A growing number of wealthy investors have been using their smart phones and tablets to check on their finances and to network, according to a recent study by Spectrem that underscores the growing importance of having a strong online presence in the advisory space.
“At the top of wealthy investors’ app wish-list is the ability to aggregate their financial information from multiple sources,” George Walper, president of Spectrem, said.
Tablet use among the affluent has taken off in the past year as 34% of mass affluent investors with over $100,000 in net worth and 37% of millionaire investors who have started using the device. The highest concentration of tablet users was the ultra-high net worth category (with at least $5 million in assets), among whom 41% had a tablet. An average of 18% of all categories reported using a tablet last year.
The popularity of mobile devices has grown as older investors adopt new technologies and younger generations who have grown up around the internet move into the upper wealth echelons.
"Not surprisingly, younger wealthy investors have adopted social media and mobile technologies more quickly and in greater numbers than older affluent investors, as have senior corporate executives and business owners compared to other professions. But use is increasing at all ages and occupations," Walper, said.
Affluent clients are spending their time on their new tablets in a number of ways from paying bills and checking their finances to posting social media updates. According to the survey, mass affluent investors spend 9.4 hours a week on their phones, not talking or texting. Millionaire investors spent around 10 hours on their phones and ultra-high net worth investors spent an average of seven hours. All groups spent nearly 12 hours on their tablets a week.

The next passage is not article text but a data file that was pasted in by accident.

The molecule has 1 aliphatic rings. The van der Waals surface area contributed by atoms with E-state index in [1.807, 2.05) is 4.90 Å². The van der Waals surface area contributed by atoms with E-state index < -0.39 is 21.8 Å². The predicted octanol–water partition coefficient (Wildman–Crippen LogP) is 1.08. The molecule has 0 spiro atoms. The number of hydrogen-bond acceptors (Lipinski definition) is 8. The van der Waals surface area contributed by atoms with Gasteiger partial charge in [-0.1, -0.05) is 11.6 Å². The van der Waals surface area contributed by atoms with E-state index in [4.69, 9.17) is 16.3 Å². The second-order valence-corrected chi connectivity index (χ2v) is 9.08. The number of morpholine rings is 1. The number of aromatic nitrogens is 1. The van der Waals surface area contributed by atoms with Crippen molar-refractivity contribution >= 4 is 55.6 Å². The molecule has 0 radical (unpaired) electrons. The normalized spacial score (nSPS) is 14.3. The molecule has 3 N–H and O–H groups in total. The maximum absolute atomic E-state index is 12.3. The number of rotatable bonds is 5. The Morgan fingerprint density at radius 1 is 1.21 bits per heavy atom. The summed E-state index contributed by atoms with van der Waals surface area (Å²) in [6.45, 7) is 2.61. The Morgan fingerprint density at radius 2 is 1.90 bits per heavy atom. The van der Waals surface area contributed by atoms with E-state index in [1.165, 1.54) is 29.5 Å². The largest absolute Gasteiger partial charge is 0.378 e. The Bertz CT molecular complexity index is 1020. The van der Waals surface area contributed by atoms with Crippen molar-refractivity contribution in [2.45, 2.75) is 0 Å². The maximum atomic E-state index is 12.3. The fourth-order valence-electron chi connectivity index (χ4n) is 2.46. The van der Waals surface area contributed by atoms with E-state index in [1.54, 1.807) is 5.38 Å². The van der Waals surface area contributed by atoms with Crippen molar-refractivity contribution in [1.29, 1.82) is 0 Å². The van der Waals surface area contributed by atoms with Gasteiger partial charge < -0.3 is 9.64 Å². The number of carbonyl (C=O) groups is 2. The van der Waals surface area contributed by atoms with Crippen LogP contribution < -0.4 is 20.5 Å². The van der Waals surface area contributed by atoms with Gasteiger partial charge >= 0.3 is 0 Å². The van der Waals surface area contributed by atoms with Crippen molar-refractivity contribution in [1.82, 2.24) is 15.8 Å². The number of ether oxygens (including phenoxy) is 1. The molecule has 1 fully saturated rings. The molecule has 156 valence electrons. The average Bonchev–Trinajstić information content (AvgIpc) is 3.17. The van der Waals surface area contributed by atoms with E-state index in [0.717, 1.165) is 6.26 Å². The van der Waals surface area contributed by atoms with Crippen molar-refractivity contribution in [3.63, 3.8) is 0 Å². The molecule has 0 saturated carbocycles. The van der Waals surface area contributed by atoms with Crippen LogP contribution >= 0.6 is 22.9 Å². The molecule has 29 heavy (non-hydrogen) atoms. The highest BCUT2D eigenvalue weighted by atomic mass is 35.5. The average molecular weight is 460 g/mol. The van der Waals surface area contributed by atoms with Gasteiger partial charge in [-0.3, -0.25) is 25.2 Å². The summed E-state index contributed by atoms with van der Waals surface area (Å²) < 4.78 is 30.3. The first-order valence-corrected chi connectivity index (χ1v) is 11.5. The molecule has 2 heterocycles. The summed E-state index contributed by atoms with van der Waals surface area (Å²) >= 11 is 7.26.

That time has increasingly been spent on social media sites, according to the survey. Forty-seven percent of ultra-high net worth investors are on Facebook, and 32% are on LinkedIn. Only 8% of the ultra-high net worth, however, were on twitter. Twitter was the most popular among the mass affluent, of whom 10% reported tweeting.
“Few wealthy investors rely more on social media than traditional media for financial information, but that situation is likely to shift as younger investors enter the wealthy ranks,” noted Walper.
Spectrem conducted the survey during the second quarter and interviewed 1,428 mass affluent, 1619 millionaire and 408 ultra-high net worth investors about their mobile technology use.
For more on what that means when connecting with clients, check out the top 10 ways mobile technology has changed the game.
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